Jonathan Shapiro, main developer of Coyotos and BitC, has announced on the project’s mailing list that he has been hired by Microsoft, and that he won’t be able to continue to work on Coyotos and BitC. He promises to deliver a final release of BitC, with all the intended features, but he warns that that may not be possible. At Microsoft, he’s going to work on the Midori project.
Coyotos is a microkernel operating system with a number of goals, most of which I honestly don’t even understand correctly myself. Coyotos is an evolutionary step forward from EROS, and aims to be the first formally verified operating system. To achieve this goal, the BitC programming language was envisioned. “BitC is a new systems programming language. It seeks to combine the flexibility, safety, and richness of Standard ML or Haskell with the low-level expressiveness of C.” Shapiro was the driving force behind both projects.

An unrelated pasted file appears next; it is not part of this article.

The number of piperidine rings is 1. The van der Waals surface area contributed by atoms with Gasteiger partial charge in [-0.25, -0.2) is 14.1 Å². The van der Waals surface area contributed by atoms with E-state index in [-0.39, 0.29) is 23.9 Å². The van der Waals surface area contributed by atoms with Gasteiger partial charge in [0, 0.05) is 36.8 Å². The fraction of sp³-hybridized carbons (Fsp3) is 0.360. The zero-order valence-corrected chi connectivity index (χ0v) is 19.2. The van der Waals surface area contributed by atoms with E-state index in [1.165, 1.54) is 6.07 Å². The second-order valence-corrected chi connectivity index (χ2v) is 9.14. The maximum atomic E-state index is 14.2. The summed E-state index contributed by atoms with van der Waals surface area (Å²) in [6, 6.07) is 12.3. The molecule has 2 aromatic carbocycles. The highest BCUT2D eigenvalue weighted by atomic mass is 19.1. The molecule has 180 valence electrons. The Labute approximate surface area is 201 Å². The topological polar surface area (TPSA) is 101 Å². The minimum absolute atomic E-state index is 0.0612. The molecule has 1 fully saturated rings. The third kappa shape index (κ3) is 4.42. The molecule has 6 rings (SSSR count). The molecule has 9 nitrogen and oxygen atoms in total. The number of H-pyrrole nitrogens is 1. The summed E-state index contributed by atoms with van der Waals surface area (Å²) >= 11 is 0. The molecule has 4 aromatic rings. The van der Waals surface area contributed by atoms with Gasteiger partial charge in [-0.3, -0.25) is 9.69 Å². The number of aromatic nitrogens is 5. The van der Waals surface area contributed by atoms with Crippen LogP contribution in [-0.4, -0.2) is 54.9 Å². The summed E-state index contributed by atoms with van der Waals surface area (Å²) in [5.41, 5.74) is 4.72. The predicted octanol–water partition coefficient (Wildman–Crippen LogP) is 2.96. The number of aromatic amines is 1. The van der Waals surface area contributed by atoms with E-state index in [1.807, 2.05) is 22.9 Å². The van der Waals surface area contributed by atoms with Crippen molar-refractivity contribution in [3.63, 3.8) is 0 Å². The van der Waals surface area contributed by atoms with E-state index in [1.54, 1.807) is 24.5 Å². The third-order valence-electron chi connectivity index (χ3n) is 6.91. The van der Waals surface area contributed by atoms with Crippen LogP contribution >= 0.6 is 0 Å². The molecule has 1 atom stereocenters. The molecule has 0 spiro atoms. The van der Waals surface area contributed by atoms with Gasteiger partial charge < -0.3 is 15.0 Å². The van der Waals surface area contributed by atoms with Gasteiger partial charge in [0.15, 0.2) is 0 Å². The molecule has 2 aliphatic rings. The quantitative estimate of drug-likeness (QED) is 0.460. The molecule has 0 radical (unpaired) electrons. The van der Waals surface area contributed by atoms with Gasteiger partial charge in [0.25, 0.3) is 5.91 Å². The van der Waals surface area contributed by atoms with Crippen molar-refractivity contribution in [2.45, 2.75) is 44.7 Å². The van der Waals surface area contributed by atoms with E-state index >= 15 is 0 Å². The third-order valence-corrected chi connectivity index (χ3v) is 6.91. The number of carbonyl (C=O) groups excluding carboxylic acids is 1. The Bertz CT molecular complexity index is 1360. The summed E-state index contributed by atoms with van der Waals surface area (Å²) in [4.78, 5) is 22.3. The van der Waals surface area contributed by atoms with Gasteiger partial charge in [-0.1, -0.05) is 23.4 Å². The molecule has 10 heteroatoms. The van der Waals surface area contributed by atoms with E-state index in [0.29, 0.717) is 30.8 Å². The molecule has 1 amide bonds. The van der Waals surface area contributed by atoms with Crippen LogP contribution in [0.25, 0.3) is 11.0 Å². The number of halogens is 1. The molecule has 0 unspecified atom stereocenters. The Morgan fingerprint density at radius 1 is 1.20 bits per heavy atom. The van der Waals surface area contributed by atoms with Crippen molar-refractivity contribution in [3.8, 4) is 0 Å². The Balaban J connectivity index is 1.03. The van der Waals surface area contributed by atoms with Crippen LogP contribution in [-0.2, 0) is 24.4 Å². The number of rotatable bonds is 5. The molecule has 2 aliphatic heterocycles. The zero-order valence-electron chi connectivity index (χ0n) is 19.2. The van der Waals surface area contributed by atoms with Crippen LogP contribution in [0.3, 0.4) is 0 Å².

“Some of you will have noticed that I have been conspicuously silent over the last three or four weeks. I have spent much of that time airborne, or in interviews at Google, Microsoft, and DARPA,” Shapiro writes, “After a fair bit of soul-searching, I have decided to accept a fairly senior position at Microsoft associated with the Midori project. The current plan has me starting there at the beginning of August.”
The Midori project is a project at Microsoft that’s in incubation, which is a step beyond Microsoft Research. Midori is believed to be a commercial implementation of Singularity, where everything is written in managed code. It also sports a security model where every application is running in a sandbox. Reports indicated that Microsoft even has a migration path ready from Windows to Midori.